Remove a path from your PATH variable

 in

If you need to remove a path from the PATH variable before your script runs add this to the beginning of the script:

  PATH=$(echo $PATH | sed -e 's;:\?/home/user/bin;;' -e 's;/home/user/bin:\?;;')

If you need, you can re-add it at the front of the list with:

  PATH=/home/user/bin:$PATH
Or you can re-add it at the end of the list with:
  PATH=$PATH:/home/user/bin

_______________________________
Related Articles
______________________

Mitch Frazier is an Associate Editor for Linux Journal.

Comments

Comment viewing options

Select your preferred way to display the comments and click "Save settings" to activate your changes.

Remove a path from your PATH variable (the tr/grep version)

Bjoern's picture

I've always been fond of the following structure:

RPATH="/home/user/bin"
PATH=$( echo ${PATH} | tr -s ":" "\n" | grep -vwE "(${RPATH})" | tr -s "\n" ":" | sed "s/:$//" )

Split path on ":", one per line. Squeeze double occurences of ":".
Remove line(s) that exactly matches path(s) to remove
Join list of paths to a new PATH. Squeeze double occurences of "\n".
Remove ":" at end of line.

If you need to remove more than one path, You just add to the RPATH variable

RPATH="/home/user/bin|/usr/games"

Why squeeze? If You have an empty path element, then current directory seems to be included. This can lead to call of unexpected programs.

shell replacement

higuita's picture

you can also try the variable replacement that bash have:

echo $PATH
/sbin:/bin:/usr/sbin:/usr/bin

echo ${PATH/\/usr\/sbin:}
/sbin:/bin:/usr/bin

that is this works like ${variable/text-to-remove-in-this-variable}

so $PATH=${PATH/\/usr\/sbin:}

you can also do a find and replace:

echo ${PATH/\/usr\/sbin:/\/usr\/local\/sbin:}
/sbin:/bin:/usr/local/sbin:/usr/bin

the nasty part here is the need to escape the / character, but works well :)

higuita

Doesn't always work

Mitch Frazier's picture

What about the case where the path you want to remove is at the end? Including the colon in the pattern misses that case.

Mitch Frazier is an Associate Editor for Linux Journal.

Editing PATH variables.

stevenworr's picture

A much easier way to go is to let the builtin readline functions do more of the work.
Add this to your .inputrc

"\C-xp": "PATH=${PATH}\e\C-e\C-a\ef\C-f"

What it says in english is: "If I hit ^Xp, then on the commandline say PATH=$PATH. Then use escape-control-e
to cause any variables to be expanded. Then go to the beginning of the line, then go forwards by one word and then go forward by one character."

This will leave your cursor right on the first character of the value of your PATH.

After you add your sequence to the .inputrc, just say ^X^R to cause your .inputrc to be re-read.

Steven W. Orr

If you say so :)

Mitch Frazier's picture

I'll take your word for that one. Although, I was thinking more in terms of having this in a script to take out paths you don't want, and not in terms of doing it interactively at the command line.

Mitch Frazier is an Associate Editor for Linux Journal.

That doesn't always work

slu's picture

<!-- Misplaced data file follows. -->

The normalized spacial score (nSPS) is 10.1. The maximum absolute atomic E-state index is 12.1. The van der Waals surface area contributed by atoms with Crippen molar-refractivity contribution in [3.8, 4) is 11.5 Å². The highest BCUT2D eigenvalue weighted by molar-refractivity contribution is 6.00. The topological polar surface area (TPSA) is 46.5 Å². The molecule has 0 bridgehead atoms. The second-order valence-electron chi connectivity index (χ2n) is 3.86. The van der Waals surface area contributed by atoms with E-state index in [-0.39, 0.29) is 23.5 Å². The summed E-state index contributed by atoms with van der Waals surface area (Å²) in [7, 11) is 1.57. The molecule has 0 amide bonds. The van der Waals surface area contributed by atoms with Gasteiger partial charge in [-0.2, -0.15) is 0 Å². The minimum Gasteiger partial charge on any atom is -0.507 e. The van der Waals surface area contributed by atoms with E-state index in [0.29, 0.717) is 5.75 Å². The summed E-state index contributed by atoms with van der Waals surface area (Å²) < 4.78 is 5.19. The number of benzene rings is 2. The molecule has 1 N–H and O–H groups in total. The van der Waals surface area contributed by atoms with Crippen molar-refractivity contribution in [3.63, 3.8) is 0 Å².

Testing the above with

PATH=/home/user/bin:/one:/home/user/bin:/two:/home/user/bin

I'm getting the following result:

:/one:/two:/home/user/bin

Instead I would suggest the following

PATH=$(echo $PATH | sed -e 's;\(^/home/user/bin:\|:/home/user/bin$\|:/home/user/bin\(:\)\);\2;g')

that gives us the following result:

/one:/two

I know my test PATH is a little extreme, as you shouldn't normally see the same path more than once in your PATH. But real life systems aren't always "normal".

Not extreme at all

Mitch Frazier's picture

Actually, that's not all that extreme of an example. Yours is better.

Mitch Frazier is an Associate Editor for Linux Journal.

White Paper
Linux Management with Red Hat Satellite: Measuring Business Impact and ROI

Linux has become a key foundation for supporting today's rapidly growing IT environments. Linux is being used to deploy business applications and databases, trading on its reputation as a low-cost operating environment. For many IT organizations, Linux is a mainstay for deploying Web servers and has evolved from handling basic file, print, and utility workloads to running mission-critical applications and databases, physically, virtually, and in the cloud. As Linux grows in importance in terms of value to the business, managing Linux environments to high standards of service quality — availability, security, and performance — becomes an essential requirement for business success.

Learn More

Sponsored by Red Hat

White Paper
Private PaaS for the Agile Enterprise

If you already use virtualized infrastructure, you are well on your way to leveraging the power of the cloud. Virtualization offers the promise of limitless resources, but how do you manage that scalability when your DevOps team doesn’t scale? In today’s hypercompetitive markets, fast results can make a difference between leading the pack vs. obsolescence. Organizations need more benefits from cloud computing than just raw resources. They need agility, flexibility, convenience, ROI, and control.

Stackato private Platform-as-a-Service technology from ActiveState extends your private cloud infrastructure by creating a private PaaS to provide on-demand availability, flexibility, control, and ultimately, faster time-to-market for your enterprise.

Learn More

Sponsored by ActiveState